I turned instead to the town, and walked the main street. Everything was closing or closed. Not much of a loss, if I'm honest.
There are some places that lazily recline on their history. They almost challenge the visitor with their past: "We've got an eight hundred year old castle. What have you got?" Chester does it, pointing at its walls and daring you to say it's not worth visiting. Harlech did the same trick. It had got its castle and then stopped bothering with anything else of interest. The high street was banks and newsagents and chip shops and a few tacky "antique" shops flagging up Portmeirion china. The houses were ordinary working class stock, scattered across the hillside like dropped Monopoly pieces; nothing to be ashamed of, but nothing special either. The town didn't work for my attention, and I didn't grant it.
I reached the other end of town, where an alien spacecraft had landed and been pressed into service as the theatre, and passed one of the most horrible buildings I have ever seen. It was quite easily the worst building I have seen in Wales (and remember, I've been to Rhyl) - a slab of beige concrete towering over the coast. I turned back, shielding my face from its hideousness, in case I got concrete cancer from looking at it for too long.
Twenty minutes, and I'd seen everything I wanted to see. I went back on myself and found a pub, the Lion Hotel. It was warm and had wi-fi. I bought a pint of bitter and hid in a corner, beside a stack of board games that had obviously been pressed into service in the pub once the kids grew out of them. There were four men at the bar, rough, gnarled, talking about shagging and drinking and saying "fucking" with every other sentence. One man held forth about his experiences in the Navy - getting locked up in the brig for desertion, getting his wife pregnant before starting another tour - before asking for another glass of "medicine - and not in a warm glass, neither".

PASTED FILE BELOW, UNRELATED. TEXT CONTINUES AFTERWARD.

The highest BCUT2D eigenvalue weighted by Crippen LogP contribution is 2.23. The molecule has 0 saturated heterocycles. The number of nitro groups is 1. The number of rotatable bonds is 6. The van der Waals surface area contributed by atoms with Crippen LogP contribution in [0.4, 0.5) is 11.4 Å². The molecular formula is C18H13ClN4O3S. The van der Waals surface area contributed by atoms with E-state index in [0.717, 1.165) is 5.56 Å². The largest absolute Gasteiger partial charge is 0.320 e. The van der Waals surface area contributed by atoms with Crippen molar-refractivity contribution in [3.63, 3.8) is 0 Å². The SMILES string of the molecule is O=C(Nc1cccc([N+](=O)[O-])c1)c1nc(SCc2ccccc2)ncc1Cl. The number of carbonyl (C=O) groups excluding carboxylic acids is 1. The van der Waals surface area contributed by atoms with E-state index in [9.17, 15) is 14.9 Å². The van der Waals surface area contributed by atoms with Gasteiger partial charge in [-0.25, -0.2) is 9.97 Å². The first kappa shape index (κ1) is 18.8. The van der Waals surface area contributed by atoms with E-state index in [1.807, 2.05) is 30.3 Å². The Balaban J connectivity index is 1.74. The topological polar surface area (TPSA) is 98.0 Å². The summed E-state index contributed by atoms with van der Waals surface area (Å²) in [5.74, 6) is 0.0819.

Across from me were two Goths, pierced and blackened, sipping Cokes. They murmured in Welsh, unlike the men at the bar, and sipped their drinks thoughtfully. I wondered what was the Welsh for cthulhu.
And behind the bar - be still, my beating heart - was an astonishingly beautiful barman. Through the chat I worked out he's the landlord's son, a student, and he's so attractive I had problems ordering my drinks from him. He had enormous blue eyes and a shy smile, and I was struck dumb. He wandered around the bar, bored by the old men's complaining ("America's awful. Especially Disneyland - what a fucking dump."), and threw a few darts into the board with a languorous swing of his arm. I reminded myself that I was a married man. And that it was rude to stare.
Two pints later and I was heading back down the hill towards the station. I wondered if I'd just misjudged Harlech. If it wasn't lazy, but instead, overawed. It was perhaps just a normal Welsh town that happened to have an enormous piece of Medieval masonry plonked in the middle. I thought it would be like Caernarfon; I'd had expectations that hadn't been fulfilled. Or perhaps the barman had just given me an urge to revisit the town.
There was a boy walking up the hill towards me, singing to himself. He was about eleven, old enough to still sing without embarrassment, a rucksack over his shoulder. He was also, quite clearly, lost in a world of his own. He saw me approaching and did something unexpected. Instead of shying away, blushing at being caught, he smiled at me and said, "hello!". Cheery and polite. I was taken aback, but mumbled a hello back as he passed me, still singing.
I realised I was grinning. He'd charmed me. The town wasn't up to much, but the people obviously were. I mentally upgraded Harlech and headed home.